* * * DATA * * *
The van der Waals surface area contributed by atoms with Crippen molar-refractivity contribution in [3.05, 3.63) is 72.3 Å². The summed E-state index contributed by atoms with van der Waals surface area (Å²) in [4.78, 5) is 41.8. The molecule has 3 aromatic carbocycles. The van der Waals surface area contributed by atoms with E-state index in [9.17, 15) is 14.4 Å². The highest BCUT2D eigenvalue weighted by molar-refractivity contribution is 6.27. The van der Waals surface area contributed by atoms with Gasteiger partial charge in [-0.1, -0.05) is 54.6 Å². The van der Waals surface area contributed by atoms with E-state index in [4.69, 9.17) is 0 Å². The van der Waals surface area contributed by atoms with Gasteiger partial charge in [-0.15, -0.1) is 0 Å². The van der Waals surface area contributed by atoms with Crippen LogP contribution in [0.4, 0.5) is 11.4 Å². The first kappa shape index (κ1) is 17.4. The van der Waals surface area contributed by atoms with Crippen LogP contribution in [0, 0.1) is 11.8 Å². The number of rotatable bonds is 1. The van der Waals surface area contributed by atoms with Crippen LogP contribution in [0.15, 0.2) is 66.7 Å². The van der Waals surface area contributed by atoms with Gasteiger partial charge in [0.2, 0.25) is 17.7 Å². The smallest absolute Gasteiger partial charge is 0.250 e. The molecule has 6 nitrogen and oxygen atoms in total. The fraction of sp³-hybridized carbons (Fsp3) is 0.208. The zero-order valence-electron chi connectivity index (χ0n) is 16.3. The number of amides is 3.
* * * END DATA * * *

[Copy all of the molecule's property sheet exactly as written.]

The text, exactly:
The van der Waals surface area contributed by atoms with Crippen molar-refractivity contribution in [3.05, 3.63) is 72.3 Å². The summed E-state index contributed by atoms with van der Waals surface area (Å²) in [4.78, 5) is 41.8. The molecule has 3 aromatic carbocycles. The van der Waals surface area contributed by atoms with E-state index in [9.17, 15) is 14.4 Å². The highest BCUT2D eigenvalue weighted by molar-refractivity contribution is 6.27. The van der Waals surface area contributed by atoms with Gasteiger partial charge in [-0.1, -0.05) is 54.6 Å². The van der Waals surface area contributed by atoms with E-state index in [4.69, 9.17) is 0 Å². The van der Waals surface area contributed by atoms with Gasteiger partial charge in [-0.15, -0.1) is 0 Å². The van der Waals surface area contributed by atoms with Crippen LogP contribution in [0.4, 0.5) is 11.4 Å². The first kappa shape index (κ1) is 17.4. The van der Waals surface area contributed by atoms with Crippen LogP contribution in [0, 0.1) is 11.8 Å². The number of rotatable bonds is 1. The van der Waals surface area contributed by atoms with Crippen LogP contribution in [0.15, 0.2) is 66.7 Å². The van der Waals surface area contributed by atoms with Gasteiger partial charge in [0.2, 0.25) is 17.7 Å². The smallest absolute Gasteiger partial charge is 0.250 e. The molecule has 6 nitrogen and oxygen atoms in total. The fraction of sp³-hybridized carbons (Fsp3) is 0.208. The zero-order valence-electron chi connectivity index (χ0n) is 16.3. The number of amides is 3.